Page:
Mark Pauly and Scott Harrington, Washington Post, ACA 'Sticker Shock'
A Wharton/LDI team's new study showing the Affordable Care Act didn't boost costs in the individual Health insurance market as much as previous studies claimed, is getting big media play, including a major story in The Washington Post.
|The Wharton School's Scott Harrington, Mark Pauly and Adam Leive|
measured by other studies, including one from the Manhattan Institute this morning finding that individual premiums increased 49% between 2013 and 2014.
Subsidies not included
In a Post interview, Pauly said the study's numbers didn't include the discounts that low- to middle-income families get as a result of federal subsidies in the insurance exchanges or marketplaces. A new report from the Department of Health and Human Services said the those subsidies reduced the premium costs by 76%.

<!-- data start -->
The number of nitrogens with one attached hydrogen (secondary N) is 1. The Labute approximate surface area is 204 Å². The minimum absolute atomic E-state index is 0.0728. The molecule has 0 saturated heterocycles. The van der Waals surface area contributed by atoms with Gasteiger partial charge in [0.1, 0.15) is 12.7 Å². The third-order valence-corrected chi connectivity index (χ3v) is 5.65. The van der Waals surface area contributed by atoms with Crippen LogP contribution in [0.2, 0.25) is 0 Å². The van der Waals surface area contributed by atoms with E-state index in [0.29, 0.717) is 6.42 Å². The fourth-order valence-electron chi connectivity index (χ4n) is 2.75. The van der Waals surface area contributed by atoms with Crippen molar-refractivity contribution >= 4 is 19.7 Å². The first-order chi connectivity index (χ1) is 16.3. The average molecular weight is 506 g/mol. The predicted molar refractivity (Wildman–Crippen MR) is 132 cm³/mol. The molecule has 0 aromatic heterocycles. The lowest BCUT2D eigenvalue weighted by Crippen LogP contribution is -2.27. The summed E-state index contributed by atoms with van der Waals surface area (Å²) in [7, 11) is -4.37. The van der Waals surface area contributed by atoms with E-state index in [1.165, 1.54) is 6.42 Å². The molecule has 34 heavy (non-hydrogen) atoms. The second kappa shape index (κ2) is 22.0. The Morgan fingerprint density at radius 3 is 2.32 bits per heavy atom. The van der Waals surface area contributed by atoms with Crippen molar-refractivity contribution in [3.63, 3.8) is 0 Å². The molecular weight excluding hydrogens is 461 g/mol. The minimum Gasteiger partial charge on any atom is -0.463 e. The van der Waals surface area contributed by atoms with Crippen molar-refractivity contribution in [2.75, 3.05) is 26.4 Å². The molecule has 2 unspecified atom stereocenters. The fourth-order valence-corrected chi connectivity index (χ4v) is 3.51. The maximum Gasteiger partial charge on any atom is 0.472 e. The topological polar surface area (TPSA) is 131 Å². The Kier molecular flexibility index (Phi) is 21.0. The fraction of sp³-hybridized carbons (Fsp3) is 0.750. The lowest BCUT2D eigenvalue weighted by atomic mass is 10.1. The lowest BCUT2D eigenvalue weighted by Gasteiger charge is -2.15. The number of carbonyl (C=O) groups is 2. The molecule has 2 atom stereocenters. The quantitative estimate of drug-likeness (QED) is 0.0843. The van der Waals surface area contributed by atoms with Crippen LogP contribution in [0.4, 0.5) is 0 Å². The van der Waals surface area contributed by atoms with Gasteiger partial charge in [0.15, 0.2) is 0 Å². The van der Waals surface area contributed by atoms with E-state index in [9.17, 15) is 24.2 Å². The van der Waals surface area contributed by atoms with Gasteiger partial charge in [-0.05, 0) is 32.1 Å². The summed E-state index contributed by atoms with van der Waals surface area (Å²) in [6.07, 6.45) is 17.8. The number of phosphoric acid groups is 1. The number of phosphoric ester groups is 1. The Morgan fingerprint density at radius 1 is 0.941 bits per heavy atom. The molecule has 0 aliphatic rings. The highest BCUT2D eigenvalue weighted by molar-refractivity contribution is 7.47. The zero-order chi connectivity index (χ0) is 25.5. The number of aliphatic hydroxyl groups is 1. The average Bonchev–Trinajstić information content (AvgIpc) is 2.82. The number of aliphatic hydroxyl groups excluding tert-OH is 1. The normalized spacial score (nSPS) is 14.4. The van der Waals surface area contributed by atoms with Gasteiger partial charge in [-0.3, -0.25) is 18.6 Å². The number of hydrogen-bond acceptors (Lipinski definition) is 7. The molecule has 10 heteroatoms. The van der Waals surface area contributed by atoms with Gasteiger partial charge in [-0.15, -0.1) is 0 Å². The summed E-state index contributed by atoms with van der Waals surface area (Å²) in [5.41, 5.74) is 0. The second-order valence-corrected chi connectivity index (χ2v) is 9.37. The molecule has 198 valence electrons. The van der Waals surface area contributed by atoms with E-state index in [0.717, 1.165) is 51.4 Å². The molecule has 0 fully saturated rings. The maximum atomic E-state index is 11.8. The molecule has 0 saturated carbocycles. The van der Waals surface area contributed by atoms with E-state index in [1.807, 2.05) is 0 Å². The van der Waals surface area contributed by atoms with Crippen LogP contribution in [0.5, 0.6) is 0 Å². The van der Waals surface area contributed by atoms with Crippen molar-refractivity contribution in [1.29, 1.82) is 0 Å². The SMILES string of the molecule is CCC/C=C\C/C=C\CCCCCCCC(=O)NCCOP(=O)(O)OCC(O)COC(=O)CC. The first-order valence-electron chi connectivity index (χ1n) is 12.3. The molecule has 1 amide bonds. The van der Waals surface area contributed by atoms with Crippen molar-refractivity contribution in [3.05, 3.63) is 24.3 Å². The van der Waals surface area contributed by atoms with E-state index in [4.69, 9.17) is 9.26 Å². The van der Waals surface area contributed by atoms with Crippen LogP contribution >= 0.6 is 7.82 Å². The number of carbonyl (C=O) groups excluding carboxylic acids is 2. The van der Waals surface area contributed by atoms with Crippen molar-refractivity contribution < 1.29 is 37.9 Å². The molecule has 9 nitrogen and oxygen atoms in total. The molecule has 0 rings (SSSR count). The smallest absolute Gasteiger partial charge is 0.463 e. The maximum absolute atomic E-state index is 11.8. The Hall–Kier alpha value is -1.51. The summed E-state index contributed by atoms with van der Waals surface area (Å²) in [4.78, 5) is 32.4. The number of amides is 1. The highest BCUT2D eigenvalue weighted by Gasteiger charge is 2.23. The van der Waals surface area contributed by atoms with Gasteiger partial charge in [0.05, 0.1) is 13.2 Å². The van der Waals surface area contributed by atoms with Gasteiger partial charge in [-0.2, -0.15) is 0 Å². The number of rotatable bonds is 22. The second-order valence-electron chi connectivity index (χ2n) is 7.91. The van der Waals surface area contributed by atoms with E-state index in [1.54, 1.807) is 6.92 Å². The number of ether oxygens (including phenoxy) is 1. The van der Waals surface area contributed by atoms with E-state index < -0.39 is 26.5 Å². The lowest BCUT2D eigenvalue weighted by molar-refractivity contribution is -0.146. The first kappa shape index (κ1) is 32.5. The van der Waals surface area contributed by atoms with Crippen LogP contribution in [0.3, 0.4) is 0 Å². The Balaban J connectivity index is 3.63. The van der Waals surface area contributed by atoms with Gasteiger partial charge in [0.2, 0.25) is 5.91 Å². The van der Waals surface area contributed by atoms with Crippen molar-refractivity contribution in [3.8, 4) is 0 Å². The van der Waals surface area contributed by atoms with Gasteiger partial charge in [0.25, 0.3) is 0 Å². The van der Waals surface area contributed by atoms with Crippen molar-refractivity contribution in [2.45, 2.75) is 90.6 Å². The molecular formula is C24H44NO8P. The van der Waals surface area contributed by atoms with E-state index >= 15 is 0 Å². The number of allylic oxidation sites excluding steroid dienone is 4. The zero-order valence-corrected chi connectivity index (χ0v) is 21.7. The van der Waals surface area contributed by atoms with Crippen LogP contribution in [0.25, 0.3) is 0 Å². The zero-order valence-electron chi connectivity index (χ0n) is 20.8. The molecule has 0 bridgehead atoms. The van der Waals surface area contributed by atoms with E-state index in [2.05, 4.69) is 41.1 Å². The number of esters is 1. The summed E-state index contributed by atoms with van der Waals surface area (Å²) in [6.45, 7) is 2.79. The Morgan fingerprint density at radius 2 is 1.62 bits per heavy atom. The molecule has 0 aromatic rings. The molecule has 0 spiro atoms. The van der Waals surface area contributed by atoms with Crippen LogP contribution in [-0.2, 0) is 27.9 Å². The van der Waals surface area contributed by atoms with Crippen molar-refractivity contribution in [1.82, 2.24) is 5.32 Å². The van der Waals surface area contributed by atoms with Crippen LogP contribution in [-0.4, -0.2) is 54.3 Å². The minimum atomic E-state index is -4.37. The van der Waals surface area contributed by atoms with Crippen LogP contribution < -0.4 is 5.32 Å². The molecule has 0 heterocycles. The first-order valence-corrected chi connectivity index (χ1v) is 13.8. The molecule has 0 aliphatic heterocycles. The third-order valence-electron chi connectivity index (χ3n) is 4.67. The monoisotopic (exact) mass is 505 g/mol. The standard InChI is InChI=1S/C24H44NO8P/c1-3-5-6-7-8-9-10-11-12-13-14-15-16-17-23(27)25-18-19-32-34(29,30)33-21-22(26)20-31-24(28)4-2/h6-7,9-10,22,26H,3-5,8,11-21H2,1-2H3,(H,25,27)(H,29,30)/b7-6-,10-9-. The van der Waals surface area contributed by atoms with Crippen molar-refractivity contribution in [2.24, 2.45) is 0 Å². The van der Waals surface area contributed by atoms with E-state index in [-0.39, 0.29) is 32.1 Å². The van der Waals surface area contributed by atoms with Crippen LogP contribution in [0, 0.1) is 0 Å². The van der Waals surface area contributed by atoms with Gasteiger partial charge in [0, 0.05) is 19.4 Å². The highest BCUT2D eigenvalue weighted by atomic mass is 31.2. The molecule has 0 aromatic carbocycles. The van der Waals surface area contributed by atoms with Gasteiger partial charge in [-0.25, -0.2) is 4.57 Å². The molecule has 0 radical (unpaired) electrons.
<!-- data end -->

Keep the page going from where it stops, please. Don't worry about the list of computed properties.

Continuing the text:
The study attributes the increases that did occur to higher premiums associated with insurance companies' expectations of a higher risk population being enrolled through the exchanges.
In a conclusion, the authors wrote, "Based on the analysis of data in states where health reform was most likely to increase what purchasers of individual insurance had to pay, our conclusion is that the average "sticker shock" is definitely positive but considerably lower than implied by previous analyses of sticker shock based on premium quotes... the consequences of reform would appear to be more moderate than has often been claimed."
Pauly, PhD, is a Professor of Health Care Management at the University of Pennsylvania Wharton School; Harrington, PhD, is a Wharton School professor of both Health Care Management and Insurance and Risk Management; Lieve is a PhD student in Wharton's Health Care Management Department.